Jane Ehrenfeld in Teacher Magazine warns, Hide Your Books:
"To Ms. Ehrenfeld: This morning I observed that during the morning news program, you and your students were engaged in activities other than watching television."Less gimmicks, more teaching. Thanks Jane, for trying.
So began the official letter of reprimand placed in my personnel folder by the principal at the elementary school in Maryland where I was teaching 3rd grade at the time. Odd as the accusation was, it was made even odder by the fact that my students were reading when the principal caught them not watching television. She had walked in, and there they were, sitting as silently as a group of 3rd graders can, every one of them absorbed in a book.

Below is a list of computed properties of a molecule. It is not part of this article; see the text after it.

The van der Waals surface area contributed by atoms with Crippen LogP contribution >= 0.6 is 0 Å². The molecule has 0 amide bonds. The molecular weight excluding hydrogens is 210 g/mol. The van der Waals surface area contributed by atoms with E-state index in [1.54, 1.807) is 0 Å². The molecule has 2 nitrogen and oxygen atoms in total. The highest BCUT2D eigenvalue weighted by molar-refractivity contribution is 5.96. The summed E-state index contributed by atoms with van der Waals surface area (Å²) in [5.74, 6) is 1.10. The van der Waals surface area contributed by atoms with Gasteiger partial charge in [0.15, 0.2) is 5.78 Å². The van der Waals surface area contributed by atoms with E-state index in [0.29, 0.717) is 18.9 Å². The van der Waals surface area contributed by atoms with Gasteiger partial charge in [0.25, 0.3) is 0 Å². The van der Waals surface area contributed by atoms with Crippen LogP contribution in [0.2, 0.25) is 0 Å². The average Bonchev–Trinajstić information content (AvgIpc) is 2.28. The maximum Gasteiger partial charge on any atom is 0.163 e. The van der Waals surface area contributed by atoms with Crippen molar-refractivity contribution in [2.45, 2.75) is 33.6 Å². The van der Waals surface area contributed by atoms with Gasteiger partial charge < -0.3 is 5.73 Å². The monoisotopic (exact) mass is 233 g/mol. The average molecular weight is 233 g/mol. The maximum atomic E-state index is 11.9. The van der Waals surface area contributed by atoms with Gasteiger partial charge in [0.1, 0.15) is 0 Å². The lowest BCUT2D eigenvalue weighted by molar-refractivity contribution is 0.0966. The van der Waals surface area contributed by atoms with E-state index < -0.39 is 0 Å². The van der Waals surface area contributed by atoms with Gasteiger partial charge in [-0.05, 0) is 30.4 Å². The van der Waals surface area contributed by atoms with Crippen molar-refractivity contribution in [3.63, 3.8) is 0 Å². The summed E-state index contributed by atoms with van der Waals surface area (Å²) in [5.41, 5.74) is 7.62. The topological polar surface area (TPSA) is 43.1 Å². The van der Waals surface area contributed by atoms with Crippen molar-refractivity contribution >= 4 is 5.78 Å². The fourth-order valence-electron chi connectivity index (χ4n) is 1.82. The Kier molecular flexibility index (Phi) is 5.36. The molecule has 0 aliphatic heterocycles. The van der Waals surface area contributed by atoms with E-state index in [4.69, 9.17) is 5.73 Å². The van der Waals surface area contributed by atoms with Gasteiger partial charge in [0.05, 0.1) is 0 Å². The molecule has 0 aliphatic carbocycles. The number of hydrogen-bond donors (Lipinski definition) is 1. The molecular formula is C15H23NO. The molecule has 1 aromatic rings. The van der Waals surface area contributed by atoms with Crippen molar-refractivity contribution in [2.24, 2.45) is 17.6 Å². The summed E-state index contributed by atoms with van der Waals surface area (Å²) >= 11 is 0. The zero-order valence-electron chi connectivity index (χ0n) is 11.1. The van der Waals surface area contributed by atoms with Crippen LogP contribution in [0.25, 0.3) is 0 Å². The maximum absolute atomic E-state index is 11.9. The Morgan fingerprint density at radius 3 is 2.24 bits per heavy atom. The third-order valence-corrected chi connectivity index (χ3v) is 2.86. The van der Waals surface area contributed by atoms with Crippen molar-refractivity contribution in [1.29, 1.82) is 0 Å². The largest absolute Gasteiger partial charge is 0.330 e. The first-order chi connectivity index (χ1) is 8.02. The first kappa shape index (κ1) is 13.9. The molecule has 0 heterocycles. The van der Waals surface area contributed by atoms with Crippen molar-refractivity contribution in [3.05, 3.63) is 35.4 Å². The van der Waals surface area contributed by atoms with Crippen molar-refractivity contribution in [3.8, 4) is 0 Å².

For much of the year, my television had been mysteriously out of order, which neatly solved the problem of wasting 20 minutes watching the news. Then, sadly, it was fixed, and I no longer had an excuse for skipping the program. So I did the next best thing: I devoted the time to silent reading and trained the kids to ignore the screen (no small feat with TV-addicted children). This worked beautifully?until we were busted.She shouldn't have given up. I'm sure the TV could have been "adjusted".
After delivering the letter of reprimand, the principal took to sneaking up to my classroom and standing in a spot just outside the door where she could see in but I couldn't see her. My students would whisper to me that she was there, but it didn't matter much, since I had already forced them to put down their books and watch television every morning, as directed.